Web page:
|| Virginia National Guard eyes Web sites, blogs
October 12, 2006 Army News Service
By Maj. Pam Newbern
WASHINGTON – Big Brother is not watching you, but 10 members of a Virginia National Guard unit might be.
The Manassas-based Virginia Data Processing Unit activated a team in July for one year to scan official and unofficial Army Web sites for operational security violations.
The team, which works under the direction of the Army Web Risk Assessment Cell, Army Office of Information Assurance and Compliance, notifies webmasters and blog writers when they find documents, pictures and other items that may compromise security.
The team uses several scanning tools to monitor sites for OPSEC violations. The tools search for such key words as “for official use only” or “top secret,” and records the number of times they are used on a site. Analysts review the results to determine which, if any, need further investigation.
For the 10 Virginia Guardsmen, the mission often becomes personal.
“I have friends over in Iraq, Kuwait and Afghanistan,” said Sgt. Yaphet Benton, a network technician in civilian life. “Once I started this mission, I saw a lot of things that can endanger a lot of Soldiers. I see a lot of bios, pictures, names and birthdates. I consider that critical. Terrorists (and persons trying to steal your identity) can use that information.”
Based in Arlington, Va., AWRAC was created in 2002 to monitor official Web sites. Its mission was expanded in August 2005 by order of the Army Chief of Staff to include unofficial sites written by servicemembers.
Lt. Col. Stephen Warnock, team leader and battalion commander of the Manassas unit, said his team combines Guardsmen, Reservists and active-duty Soldiers. It's a combination, he notes, that is rarely seen below the division or joint level.
“It's a full Army force – it's a more unique force,” he said. “We have quite a flavor to it.”
In addition to the Manassas unit, AWRAC works with members of the Guard and Reserve from Washington State, Texas and Maryland, as well as active-duty Soldiers and contractors.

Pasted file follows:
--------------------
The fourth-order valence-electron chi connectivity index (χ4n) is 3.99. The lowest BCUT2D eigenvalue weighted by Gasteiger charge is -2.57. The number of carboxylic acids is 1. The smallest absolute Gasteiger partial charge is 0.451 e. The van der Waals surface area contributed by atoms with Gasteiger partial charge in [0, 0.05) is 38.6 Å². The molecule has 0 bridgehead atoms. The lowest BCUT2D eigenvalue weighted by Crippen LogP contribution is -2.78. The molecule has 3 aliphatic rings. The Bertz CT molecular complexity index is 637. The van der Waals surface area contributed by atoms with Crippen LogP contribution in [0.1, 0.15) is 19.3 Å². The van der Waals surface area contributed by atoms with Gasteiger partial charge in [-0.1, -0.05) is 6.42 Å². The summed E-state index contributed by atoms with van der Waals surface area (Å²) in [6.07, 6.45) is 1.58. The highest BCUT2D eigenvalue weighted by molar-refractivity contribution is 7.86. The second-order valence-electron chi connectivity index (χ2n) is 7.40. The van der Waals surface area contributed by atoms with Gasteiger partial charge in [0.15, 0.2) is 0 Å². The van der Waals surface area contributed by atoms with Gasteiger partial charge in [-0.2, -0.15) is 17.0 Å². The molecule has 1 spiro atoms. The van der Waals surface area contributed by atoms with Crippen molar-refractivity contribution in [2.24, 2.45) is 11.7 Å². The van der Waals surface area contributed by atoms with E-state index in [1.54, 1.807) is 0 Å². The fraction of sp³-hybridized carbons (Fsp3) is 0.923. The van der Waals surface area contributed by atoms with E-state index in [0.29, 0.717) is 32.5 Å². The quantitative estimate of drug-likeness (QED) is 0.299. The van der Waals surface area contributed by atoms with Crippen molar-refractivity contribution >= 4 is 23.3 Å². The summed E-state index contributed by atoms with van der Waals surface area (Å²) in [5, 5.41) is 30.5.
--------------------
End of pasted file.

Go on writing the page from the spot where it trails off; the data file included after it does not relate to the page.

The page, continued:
“I see this expanding considerably with the communications tools that are out there now,” said Sgt. 1st Class Irwin Walters, who oversees personnel issues for the Manassas unit, and works in the IT procurement office for the IRS in his civilian life. “I have special concerns about Soldiers leaving their families vulnerable. They are giving up too much information that we know they (the terrorists) are capable of exploiting.
When a team member finds information that could be sensitive, he or she marks it for further investigation. Another team member reviews the item and determines if the webmaster or blog writer should be notified. Most notifications are made by e-mail, and the person responsible is given a few days to respond, depending on the severity of the issue.
When secret documents are found, the site owner is notified immediately by phone. Official sites are contacted through either the webmaster, or in some cases, the unit's chain of command.
The most common OPSEC violations found on official sites are For Official Use Only (FOUO) documents and limited distribution documents, as well as home addresses, birthdates and home phone numbers.
Unofficial blogs often show pictures with sensitive information in the background, including classified documents, entrances to camps or weapons. One Soldier showed his ammo belt, on which the tracer pattern was easily identifiable.
Although AWRAC contacts Soldiers who write unofficial blogs, the team does not review sites that lack public access. Team members identify themselves as AWRAC representatives, and work with a legal counsel to ensure their actions adhere to law and Army regulations.
Members of the DPU bring a variety of specialized skills to the job. Some, like Walters, have extensive technological backgrounds. Others, such as Spec. Shane Newell, are newer to the field, but no less dedicated.
“It's a good opportunity to get some real-world experience,” said Newell, a former member of the Old Guard. “I think it's a good mission that needs to be done. It's an ongoing mission.”
Benton agreed, saying he accepted the mission in an effort to gain greater technical experience. “It's also a way to contribute to the war on terrorism,” he said.
For Sgt. 1st Class Lonny Paschal, the mission reminds him of his time in the Middle East.
“I was a contractor in Iraq, and I would see Soldiers coming back (with pictures of their compounds or weapons),” he said. “I would tell them – you can't publish that. You're compromising yourself and your fellow Soldiers. I do believe that we are saving lives in the long run here.”
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